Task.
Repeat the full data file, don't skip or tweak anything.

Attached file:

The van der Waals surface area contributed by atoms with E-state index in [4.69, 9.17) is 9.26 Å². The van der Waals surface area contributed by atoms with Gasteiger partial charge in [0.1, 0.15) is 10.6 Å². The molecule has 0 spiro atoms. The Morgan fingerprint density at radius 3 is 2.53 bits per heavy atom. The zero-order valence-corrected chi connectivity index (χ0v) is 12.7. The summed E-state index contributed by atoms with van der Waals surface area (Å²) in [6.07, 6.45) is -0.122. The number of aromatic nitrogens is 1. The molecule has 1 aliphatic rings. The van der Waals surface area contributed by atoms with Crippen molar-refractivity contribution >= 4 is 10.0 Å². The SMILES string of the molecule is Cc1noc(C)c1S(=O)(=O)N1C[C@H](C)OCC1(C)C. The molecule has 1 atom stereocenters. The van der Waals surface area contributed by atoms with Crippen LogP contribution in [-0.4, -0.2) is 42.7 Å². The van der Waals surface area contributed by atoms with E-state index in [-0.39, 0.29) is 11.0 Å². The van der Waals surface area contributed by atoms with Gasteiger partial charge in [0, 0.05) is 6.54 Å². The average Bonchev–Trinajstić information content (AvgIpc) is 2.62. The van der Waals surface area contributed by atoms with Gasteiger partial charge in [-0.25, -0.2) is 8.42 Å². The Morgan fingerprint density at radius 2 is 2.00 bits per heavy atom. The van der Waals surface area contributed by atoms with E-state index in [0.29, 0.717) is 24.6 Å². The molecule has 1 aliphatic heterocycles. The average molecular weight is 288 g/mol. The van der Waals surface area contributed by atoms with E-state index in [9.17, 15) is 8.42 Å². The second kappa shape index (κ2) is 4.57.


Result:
The van der Waals surface area contributed by atoms with E-state index in [4.69, 9.17) is 9.26 Å². The van der Waals surface area contributed by atoms with Gasteiger partial charge in [0.1, 0.15) is 10.6 Å². The molecule has 0 spiro atoms. The Morgan fingerprint density at radius 3 is 2.53 bits per heavy atom. The zero-order valence-corrected chi connectivity index (χ0v) is 12.7. The summed E-state index contributed by atoms with van der Waals surface area (Å²) in [6.07, 6.45) is -0.122. The number of aromatic nitrogens is 1. The molecule has 1 aliphatic rings. The van der Waals surface area contributed by atoms with Crippen molar-refractivity contribution >= 4 is 10.0 Å². The SMILES string of the molecule is Cc1noc(C)c1S(=O)(=O)N1C[C@H](C)OCC1(C)C. The molecule has 1 atom stereocenters. The van der Waals surface area contributed by atoms with Crippen LogP contribution in [-0.4, -0.2) is 42.7 Å². The van der Waals surface area contributed by atoms with E-state index in [-0.39, 0.29) is 11.0 Å². The van der Waals surface area contributed by atoms with Gasteiger partial charge in [0, 0.05) is 6.54 Å². The average Bonchev–Trinajstić information content (AvgIpc) is 2.62. The van der Waals surface area contributed by atoms with Gasteiger partial charge in [-0.25, -0.2) is 8.42 Å². The Morgan fingerprint density at radius 2 is 2.00 bits per heavy atom. The van der Waals surface area contributed by atoms with E-state index in [0.29, 0.717) is 24.6 Å². The molecule has 1 aliphatic heterocycles. The average molecular weight is 288 g/mol. The van der Waals surface area contributed by atoms with E-state index in [9.17, 15) is 8.42 Å². The second kappa shape index (κ2) is 4.57.